I remember taking a kid to church camp and he witnessed Husband giving an apology to someone for something (getting angry too soon? making fun of me? I can’t remember). The student was taken aback. Clearly, apologies and owning up to your actions was not a common practice at his house. I was sad that the kid didn’t see this regularly, but encouraged that his experience with the adults associated with our church provided him that example.
The adults whom we choose to surround our kids, the role models, the people they look up to, matter.
As a culture, we’ve decided the pre-requisites for who fills these roles can be summed up by how this person can move a ball down a field or court. I’m tired of worshipping the idol of sport. And now, I’m not just tired of it. I’m sickened by it.
The whole Jim Tressel debacle
was enough to show us that character is lacking in collegiate sport leadership. But now we have some man raping children in the locker room at camp while leaders with great social power opt to stand back and assume someone else will take care of it. That kind of take-action approach is exactly what we’re looking for, right?
Friends, we have handed our children over to idols that don’t deserve our children’s respect. They don’t garner the character that is worthy of their starry eyed looks. We’ve handed the sporting world our time and our checkbooks. Now, by handing coaches, players and professional athletes more power than they are deserved, we’ve given them our children. We’ve told younger generations that sport matters so much that kids implicitly have learned to keep quiet to these types of horrors, or risk “loosing opportunity”. Worse yet, when they do speak up, they are hushed, lest the program’s reputation be diminished.
We have put power in the wrong hands.
If you ask me (and you’re still reading, so you did), the PSU scandal is an elevated, magnified (and much more atrocious) look at how many families have given authority and leadership to someone who didn’t deserve it. Countless times I’ve spoken with students who make decisions based upon what the coach will say, do or think. Their time, energy and effort comes down to the opinion of a person who evaluates them on how well they can throw a ball.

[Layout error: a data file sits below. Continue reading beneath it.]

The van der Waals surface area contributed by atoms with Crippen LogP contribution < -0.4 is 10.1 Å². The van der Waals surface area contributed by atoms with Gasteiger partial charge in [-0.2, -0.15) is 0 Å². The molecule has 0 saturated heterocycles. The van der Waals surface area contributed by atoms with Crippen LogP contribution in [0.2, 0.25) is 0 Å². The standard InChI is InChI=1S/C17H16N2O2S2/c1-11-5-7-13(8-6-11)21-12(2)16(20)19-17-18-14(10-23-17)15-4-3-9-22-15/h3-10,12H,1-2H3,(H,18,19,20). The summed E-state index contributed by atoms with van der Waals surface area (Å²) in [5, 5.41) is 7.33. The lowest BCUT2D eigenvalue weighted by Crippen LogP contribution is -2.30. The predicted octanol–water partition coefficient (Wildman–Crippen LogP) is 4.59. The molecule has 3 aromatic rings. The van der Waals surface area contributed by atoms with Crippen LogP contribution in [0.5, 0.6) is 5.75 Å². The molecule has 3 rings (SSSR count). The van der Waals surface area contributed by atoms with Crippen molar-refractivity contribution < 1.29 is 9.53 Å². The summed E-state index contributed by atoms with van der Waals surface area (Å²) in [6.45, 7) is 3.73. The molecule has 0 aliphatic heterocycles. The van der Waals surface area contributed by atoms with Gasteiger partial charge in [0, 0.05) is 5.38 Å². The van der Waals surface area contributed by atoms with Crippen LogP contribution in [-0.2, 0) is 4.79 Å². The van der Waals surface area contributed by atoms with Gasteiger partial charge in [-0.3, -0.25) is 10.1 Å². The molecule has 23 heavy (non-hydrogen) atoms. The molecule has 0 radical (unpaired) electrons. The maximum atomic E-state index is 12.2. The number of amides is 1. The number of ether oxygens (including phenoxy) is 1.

Now, to answer those accusations that I know are brewing in your head. Yes, sports can provide a very positive experience to students, teaching them about leadership and teamwork and working hard toward a goal and all those things we tell ourselves to justify the large amount of time and money we spend on them. But let’s be honest. That’s not why we put so much energy into it all. We do it because a) kids enjoy sports. At the epitome of definition, they’re supposed to be fun. Recreational. And b) it gives us something that our kids can be good at. We feel good when our kids excel at something and athletics are worshiped in our culture, so we put them in more. If it’s fun AND they’re good at it, then what’s the harm?
I say, if you’re living a balanced life where kids are seeing that character counts as much as achievement, then probably nothing. If you’ve put your kids in the context of loving community that values who they are becoming, not just the points to be put on the board, then probably no harm there, either. And if you’re realistic about the goal – a good time, some lessons learned, but in all likelihood probably not a scholarship or even much participation in the sport after you’ve turned 25, then it’s probably a healthy level of involvement. If your kid can walk away at the end of a season without feeling responsible to return again next season (or all summer long for camps and summer league), then it’s probably a good place to be. But if they’re heaped with guilt over which sport to play, if any, then I’ll be as forward to say that perhaps athletics has been elevated to a high mantle in your house. I’ve met few kids who worry which AP classes to choose in the same way that they elect a sport.
I can’t help but feel pure compassion for these boys, and their parents, who are going to deal with these scars. No parent chooses to put their kids in the path of such people (and my ranting this morning should not be misconstrued to point fingers at these parents; I’m speaking on a collective level). And I’m tired of being part of a culture that chooses our hero figures for our children based upon something as silly as a game, rather than the type of person the hero encourages my son and daughters to want to be. At least Spiderman believed that with great power comes great responsibility. I wish the coaches of our collegiate teams knew that as well.